Course Hero. "Ragtime Study Guide." Course Hero. 13 Mar. 2017. Web. 19 Dec. 2018. <https://www.coursehero.com/lit/Ragtime/>.
Course Hero. (2017, March 13). Ragtime Study Guide. In Course Hero. Retrieved December 19, 2018, from https://www.coursehero.com/lit/Ragtime/
(Course Hero, 2017)
Course Hero. "Ragtime Study Guide." March 13, 2017. Accessed December 19, 2018. https://www.coursehero.com/lit/Ragtime/.
Course Hero, "Ragtime Study Guide," March 13, 2017, accessed December 19, 2018, https://www.coursehero.com/lit/Ragtime/.
Freud arrives in New York with his "disciples" Jung and Ferenczi. During his tour of the city, Freud rarely speaks, struggles to find a bathroom, and visits Coney Island amusement park. His caravan passes a beautiful woman having her silhouette cut by a street artist who works on the corner with his young daughter tied to a clothesline around his waist. He visits Niagara Falls before returning home, calling America "a giant mistake." The narrator lists many reasons the American public likely would have agreed with Freud; "One hundred Negroes a year were lynched. One hundred miners were burned alive. One hundred children were mutilated. There seemed to be quotas for these things."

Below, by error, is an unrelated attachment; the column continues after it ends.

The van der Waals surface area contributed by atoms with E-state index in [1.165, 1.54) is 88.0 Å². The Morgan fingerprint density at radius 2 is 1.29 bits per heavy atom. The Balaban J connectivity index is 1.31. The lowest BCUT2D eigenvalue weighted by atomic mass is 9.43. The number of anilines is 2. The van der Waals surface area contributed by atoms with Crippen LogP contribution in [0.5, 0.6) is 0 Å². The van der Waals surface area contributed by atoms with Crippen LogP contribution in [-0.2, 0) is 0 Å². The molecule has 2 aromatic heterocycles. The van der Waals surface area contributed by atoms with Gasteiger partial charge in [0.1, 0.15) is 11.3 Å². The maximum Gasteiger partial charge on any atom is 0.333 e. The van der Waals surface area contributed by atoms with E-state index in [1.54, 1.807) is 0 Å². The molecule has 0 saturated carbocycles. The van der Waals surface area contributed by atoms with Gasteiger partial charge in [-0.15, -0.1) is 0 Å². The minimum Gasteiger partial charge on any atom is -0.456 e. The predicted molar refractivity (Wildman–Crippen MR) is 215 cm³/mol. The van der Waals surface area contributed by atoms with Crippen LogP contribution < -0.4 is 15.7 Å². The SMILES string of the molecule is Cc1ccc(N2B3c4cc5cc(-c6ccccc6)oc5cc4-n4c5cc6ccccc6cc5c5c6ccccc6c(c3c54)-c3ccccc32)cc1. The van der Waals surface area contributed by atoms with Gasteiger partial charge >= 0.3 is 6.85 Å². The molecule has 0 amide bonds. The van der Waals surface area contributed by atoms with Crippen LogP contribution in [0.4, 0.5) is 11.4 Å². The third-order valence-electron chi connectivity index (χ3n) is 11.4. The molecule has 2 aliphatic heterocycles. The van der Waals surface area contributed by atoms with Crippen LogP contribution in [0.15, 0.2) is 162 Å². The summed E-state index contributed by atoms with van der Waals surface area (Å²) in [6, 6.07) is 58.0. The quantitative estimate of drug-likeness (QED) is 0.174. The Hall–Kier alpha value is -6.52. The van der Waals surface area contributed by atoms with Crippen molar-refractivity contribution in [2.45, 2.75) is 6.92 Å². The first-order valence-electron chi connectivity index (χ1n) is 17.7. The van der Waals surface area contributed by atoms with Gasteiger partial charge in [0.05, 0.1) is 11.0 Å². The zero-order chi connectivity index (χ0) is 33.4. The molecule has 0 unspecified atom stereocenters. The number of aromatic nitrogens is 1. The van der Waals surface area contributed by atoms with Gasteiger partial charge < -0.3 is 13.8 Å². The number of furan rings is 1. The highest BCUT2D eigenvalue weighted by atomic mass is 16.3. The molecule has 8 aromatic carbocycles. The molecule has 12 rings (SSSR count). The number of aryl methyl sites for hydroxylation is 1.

The tragic statistics at the end of this chapter highlight Doctorow's sardonic tone regarding how the American public views facts, dehumanizing tragedy. This dehumanization will come to the forefront when Coalhouse Walker is the victim of race-based attacks. This chapter is essentially the narrator poking fun at many of Freud's theories. While on his tour Freud chews a cigar (an important symbol in Freud's phallic theories), rides in the Tunnel of Love with Carl Jung—another psychoanalyst who became friends with Freud after penning fawning fan mail to him—and struggles to find a bathroom, poking fun at Freud's theories of sexual behaviors resulting from toilet training issues. Again, Doctorow uses his fluid narrative to connect the anecdotes about Freud to Tateh and The Little Girl (and perhaps Evelyn as the beautiful woman), as well as to American history through the facts and figures at the end of the chapter.